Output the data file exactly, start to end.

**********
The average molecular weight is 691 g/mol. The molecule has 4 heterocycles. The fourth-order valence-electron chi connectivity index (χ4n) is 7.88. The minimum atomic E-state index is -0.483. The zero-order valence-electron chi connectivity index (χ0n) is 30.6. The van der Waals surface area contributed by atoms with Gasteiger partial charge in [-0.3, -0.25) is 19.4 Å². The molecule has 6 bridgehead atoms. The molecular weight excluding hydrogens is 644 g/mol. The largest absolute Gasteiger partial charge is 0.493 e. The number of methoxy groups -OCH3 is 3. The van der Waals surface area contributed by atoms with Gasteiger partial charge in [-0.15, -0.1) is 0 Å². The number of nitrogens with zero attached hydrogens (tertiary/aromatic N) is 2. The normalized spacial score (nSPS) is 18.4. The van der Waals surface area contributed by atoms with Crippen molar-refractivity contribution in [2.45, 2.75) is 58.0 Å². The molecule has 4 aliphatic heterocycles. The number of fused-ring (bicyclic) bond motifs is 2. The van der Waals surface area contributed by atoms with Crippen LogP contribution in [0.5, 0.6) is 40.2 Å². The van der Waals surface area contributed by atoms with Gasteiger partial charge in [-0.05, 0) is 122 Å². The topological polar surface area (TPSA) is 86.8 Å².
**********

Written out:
The average molecular weight is 691 g/mol. The molecule has 4 heterocycles. The fourth-order valence-electron chi connectivity index (χ4n) is 7.88. The minimum atomic E-state index is -0.483. The zero-order valence-electron chi connectivity index (χ0n) is 30.6. The van der Waals surface area contributed by atoms with Gasteiger partial charge in [-0.3, -0.25) is 19.4 Å². The molecule has 6 bridgehead atoms. The molecular weight excluding hydrogens is 644 g/mol. The largest absolute Gasteiger partial charge is 0.493 e. The number of methoxy groups -OCH3 is 3. The van der Waals surface area contributed by atoms with Gasteiger partial charge in [-0.15, -0.1) is 0 Å². The number of nitrogens with zero attached hydrogens (tertiary/aromatic N) is 2. The normalized spacial score (nSPS) is 18.4. The van der Waals surface area contributed by atoms with Crippen molar-refractivity contribution in [2.45, 2.75) is 58.0 Å². The molecule has 4 aliphatic heterocycles. The number of fused-ring (bicyclic) bond motifs is 2. The van der Waals surface area contributed by atoms with Crippen LogP contribution in [0.5, 0.6) is 40.2 Å². The van der Waals surface area contributed by atoms with Gasteiger partial charge in [-0.05, 0) is 122 Å². The topological polar surface area (TPSA) is 86.8 Å².